Release from one course per year is charged at 15% of the faculty member’s nine-month academic year salary. This rate is a middle ground between two sets of assumptions about the distribution of faculty time: assuming 50% research and 50% teaching with a 3-course load, each course represents 17% effort (1/3 of 50%); assuming 50% research, 40% teaching, and 10% service, each course represents 13% effort (1/3 of 40%).

Release for a second externally-funded course is charged at 20% and requires a stronger justification from the PI. This might include the management of multiple awards, full IDC recovery, or significant public goods, including programmatic support, funding for junior colleagues, and graduate research assistantships. This higher standard reflects an effort to balance support of our research and teaching missions.

For faculty with course release from service to the Brooks School, external funds may be used for one additional release (again consistent with a minimum teaching commitment of one course per year) at the 15% rate.

For Brooks-appointed faculty teaching outside of Brooks (e.g., who teach courses for their disciplinary departments), course release will need to be coordinated across units. Brooks may share externally-funded course release revenues with other units to cover replacement courses to make it easier for departments to release faculty teaching time, consistent with other policies on campus.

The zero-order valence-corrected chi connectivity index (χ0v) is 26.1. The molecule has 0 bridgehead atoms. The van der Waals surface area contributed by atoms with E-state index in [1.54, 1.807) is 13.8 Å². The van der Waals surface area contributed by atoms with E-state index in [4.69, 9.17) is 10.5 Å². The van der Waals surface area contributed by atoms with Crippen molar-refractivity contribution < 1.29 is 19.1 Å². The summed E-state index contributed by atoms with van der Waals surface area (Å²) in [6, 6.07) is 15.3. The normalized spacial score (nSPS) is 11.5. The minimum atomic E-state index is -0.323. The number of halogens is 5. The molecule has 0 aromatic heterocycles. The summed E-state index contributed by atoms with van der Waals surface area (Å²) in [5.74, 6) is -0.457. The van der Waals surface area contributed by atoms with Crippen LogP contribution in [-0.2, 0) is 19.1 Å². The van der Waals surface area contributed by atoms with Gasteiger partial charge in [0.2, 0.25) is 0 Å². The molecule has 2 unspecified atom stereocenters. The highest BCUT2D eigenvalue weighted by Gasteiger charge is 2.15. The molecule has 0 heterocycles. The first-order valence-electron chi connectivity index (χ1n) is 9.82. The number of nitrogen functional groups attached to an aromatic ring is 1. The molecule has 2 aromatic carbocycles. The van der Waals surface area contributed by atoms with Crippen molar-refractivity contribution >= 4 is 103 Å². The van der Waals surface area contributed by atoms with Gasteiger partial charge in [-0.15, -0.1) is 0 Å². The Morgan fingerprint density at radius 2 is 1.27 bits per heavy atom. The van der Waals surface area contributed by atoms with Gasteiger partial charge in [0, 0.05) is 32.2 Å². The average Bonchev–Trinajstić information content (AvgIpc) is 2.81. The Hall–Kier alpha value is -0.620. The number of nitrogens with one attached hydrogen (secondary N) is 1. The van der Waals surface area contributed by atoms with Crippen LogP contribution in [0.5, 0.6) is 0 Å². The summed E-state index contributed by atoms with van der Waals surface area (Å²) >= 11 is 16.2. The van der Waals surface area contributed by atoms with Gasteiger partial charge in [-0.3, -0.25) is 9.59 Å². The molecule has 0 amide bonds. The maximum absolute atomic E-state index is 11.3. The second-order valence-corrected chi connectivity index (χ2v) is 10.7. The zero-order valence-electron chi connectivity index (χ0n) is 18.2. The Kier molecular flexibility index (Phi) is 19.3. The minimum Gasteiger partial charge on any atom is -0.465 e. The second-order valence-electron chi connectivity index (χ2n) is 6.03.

Brooks faculty with lines funded primarily in other units face different course release policies. Unless otherwise negotiated through an individual memorandum of understanding (MOU), course release will follow the policies and practices of the primary appointing college.

3. Indirect cost policies and IDC recovery

Brooks will not impose minimum IDC standards, i.e., it will support our faculty in seeking grant funding from a range of sources, including federal awards that pay indirect costs over 50% to foundation awards that often have much lower allowable IDCs. Such grants provide valuable support for policy research. To address concerns about the administrative cost of low IDC awards, we will work with faculty on drafting budgets that help offset potential costs, including: 1) salary recovery, i.e., funding for a portion of academic-year salary that is not applied to course release; 2) public goods like GRA tuition; and 3) allowable costs for services more typically covered by IDCs, e.g., space, administrative staff, computing, and IRB costs. Written approval from the Dean will be required for awards with IDCs under 18% and direct cost budgets over $100k.